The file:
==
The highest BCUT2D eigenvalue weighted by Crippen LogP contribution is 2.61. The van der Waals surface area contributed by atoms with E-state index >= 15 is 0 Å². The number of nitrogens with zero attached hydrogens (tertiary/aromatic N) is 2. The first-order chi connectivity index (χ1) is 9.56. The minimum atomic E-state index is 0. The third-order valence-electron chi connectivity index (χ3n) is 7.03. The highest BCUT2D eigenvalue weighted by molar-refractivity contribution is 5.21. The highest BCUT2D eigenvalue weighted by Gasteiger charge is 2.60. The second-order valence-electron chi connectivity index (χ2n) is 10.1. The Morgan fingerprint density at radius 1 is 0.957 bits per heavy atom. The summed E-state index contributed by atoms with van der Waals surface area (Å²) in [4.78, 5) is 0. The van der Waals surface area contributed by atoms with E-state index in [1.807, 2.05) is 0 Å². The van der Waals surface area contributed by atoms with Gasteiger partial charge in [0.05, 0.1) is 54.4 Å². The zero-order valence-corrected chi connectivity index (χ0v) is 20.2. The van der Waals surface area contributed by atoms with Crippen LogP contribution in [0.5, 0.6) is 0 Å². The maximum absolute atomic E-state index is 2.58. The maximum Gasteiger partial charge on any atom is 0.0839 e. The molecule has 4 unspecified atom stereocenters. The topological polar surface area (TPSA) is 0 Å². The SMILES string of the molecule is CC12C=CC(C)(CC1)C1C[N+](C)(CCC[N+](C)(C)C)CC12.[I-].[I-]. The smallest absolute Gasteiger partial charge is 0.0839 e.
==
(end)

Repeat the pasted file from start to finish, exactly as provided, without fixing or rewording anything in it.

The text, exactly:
The highest BCUT2D eigenvalue weighted by Crippen LogP contribution is 2.61. The van der Waals surface area contributed by atoms with E-state index >= 15 is 0 Å². The number of nitrogens with zero attached hydrogens (tertiary/aromatic N) is 2. The first-order chi connectivity index (χ1) is 9.56. The minimum atomic E-state index is 0. The third-order valence-electron chi connectivity index (χ3n) is 7.03. The highest BCUT2D eigenvalue weighted by molar-refractivity contribution is 5.21. The highest BCUT2D eigenvalue weighted by Gasteiger charge is 2.60. The second-order valence-electron chi connectivity index (χ2n) is 10.1. The Morgan fingerprint density at radius 1 is 0.957 bits per heavy atom. The summed E-state index contributed by atoms with van der Waals surface area (Å²) in [4.78, 5) is 0. The van der Waals surface area contributed by atoms with E-state index in [1.807, 2.05) is 0 Å². The van der Waals surface area contributed by atoms with Gasteiger partial charge in [0.05, 0.1) is 54.4 Å². The zero-order valence-corrected chi connectivity index (χ0v) is 20.2. The van der Waals surface area contributed by atoms with Crippen LogP contribution in [0.5, 0.6) is 0 Å². The maximum absolute atomic E-state index is 2.58. The maximum Gasteiger partial charge on any atom is 0.0839 e. The molecule has 4 unspecified atom stereocenters. The topological polar surface area (TPSA) is 0 Å². The SMILES string of the molecule is CC12C=CC(C)(CC1)C1C[N+](C)(CCC[N+](C)(C)C)CC12.[I-].[I-]. The smallest absolute Gasteiger partial charge is 0.0839 e.